The pension board’s next meeting is Thursday.

Here’s what trustees have said of Turner, from Detroit News:

“Very simply: we don’t have confidence in him,” [Chairman] Diaz told The News Wednesday. “This is a multi-billion-dollar corporation and we cannot have the air of impropriety whatsoever.”

Fellow Trustee Georze Orzech was blunt when asked about Turner.

“He’s got to go,” Orzech said. “I don’t trust him.”

According to Detroit News, in 2007 Turner gave thousands of dollars of “birthday money” to various trustees. Soon after, the trustees voted to raise Turner’s pay from $225 to $300 an hour.


Photo credit: “DavidStottsitsamongDetroittowers” by Mikerussell – Own work. Licensed under Creative Commons Attribution-Share Alike 3.0 via Wikimedia Commons

Auditor Asks Questions About $200 Million of Missing Money From UN Pension Fund For Afghanistan Police

United Nations

According to U.S. auditors, more than $200 million is “missing” from the United Nations’ Afghanistan Law and Order Trust Fund (LOFTA), a fund used to pay the salaries and pensions of the Afghanistan police force.

The Special Inspector General for Afghanistan Reconstruction authored a letter, released Monday, questioning whether the fund’s money was the subject of widespread “fraud”. From the Fiscal Times:

U.S. auditors are once again sounding the alarm on the UN Development Program for not being able to account for more than $200 million from the Afghanistan Law and Order Trust Fund known as LOFTA.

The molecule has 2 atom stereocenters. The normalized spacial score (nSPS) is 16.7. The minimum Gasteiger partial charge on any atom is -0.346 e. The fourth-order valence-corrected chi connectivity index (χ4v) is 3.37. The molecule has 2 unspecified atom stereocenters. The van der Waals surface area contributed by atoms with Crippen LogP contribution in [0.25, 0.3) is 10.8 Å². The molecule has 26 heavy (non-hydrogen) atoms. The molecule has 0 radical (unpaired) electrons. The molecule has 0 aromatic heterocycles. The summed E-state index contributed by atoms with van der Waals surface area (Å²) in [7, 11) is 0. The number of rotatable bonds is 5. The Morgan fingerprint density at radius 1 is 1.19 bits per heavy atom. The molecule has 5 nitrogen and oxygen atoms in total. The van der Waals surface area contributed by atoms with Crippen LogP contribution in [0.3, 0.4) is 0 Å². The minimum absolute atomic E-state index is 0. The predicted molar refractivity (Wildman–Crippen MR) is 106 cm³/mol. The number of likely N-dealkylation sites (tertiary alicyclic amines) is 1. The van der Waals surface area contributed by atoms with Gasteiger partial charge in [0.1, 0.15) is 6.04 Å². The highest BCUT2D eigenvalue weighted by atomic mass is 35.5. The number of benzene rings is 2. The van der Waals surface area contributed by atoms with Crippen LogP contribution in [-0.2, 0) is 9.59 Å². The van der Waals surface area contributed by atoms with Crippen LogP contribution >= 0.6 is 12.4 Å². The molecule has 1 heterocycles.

In a new letter released Monday, Special Inspector General for Afghanistan Reconstruction John Sopko warns Pentagon officials of the growing concerns of fraud and abuse within the program.

Sopko’s letter paints a disturbing picture of hundreds of millions of dollars going out the door—paying for inflated police salaries, potential “ghost employees” and questionable “deductions” to the Afghan Ministry of Interior.

The IG said he had requested the UN agency describe “how it has accounted for up to $200 million in “deductions” that the Afghan Ministry of Interior may have taken from the salaries” of police employees who are paid with the LOFTA funds.

The agency, however, could not answer Sopko’s question.

In another instance, a previous probe identified more than 4,579 improper payroll payments from the fund made between December of 2012 and 2013—totaling approximately $40 million.

Last year, the Defense Department’s Inspector General found that the Afghan Ministry of Interior “could not account for $17.4 million in pension withholdings and $9.9 million in cooperative fund withholdings” according to SIGAR.

The U.S. is particularly concerned because it contributed much of the money that is disappearing. From MSNBC:

The U.S. and other nations have donated more than $3 billion to the Law and Order Trust Fund for Afghanistan, the fund that pays the nation’s police force. Helen Clark, the UNDP administrator, has argued that it is not the agency’s job to conduct oversight of some of the programs administered through the trust fund.

The ANP has struggled to battle corruption in its ranks, and for several months last winter, officers were not paid due to what Afghan officials told The New York Times was simply an administrative issue.

The latest move by the Inspector General to get information about how reconstruction money is being spent shows again how much money has disappeared over the 13 years of war and attempts at reconstruction. Last month, another SIGAR inquiry looked at $6.5 million wasted on constructing communications towers despite ample evidence that the towers were a bad idea.

Click here to read the entire letter from the Special Inspector General.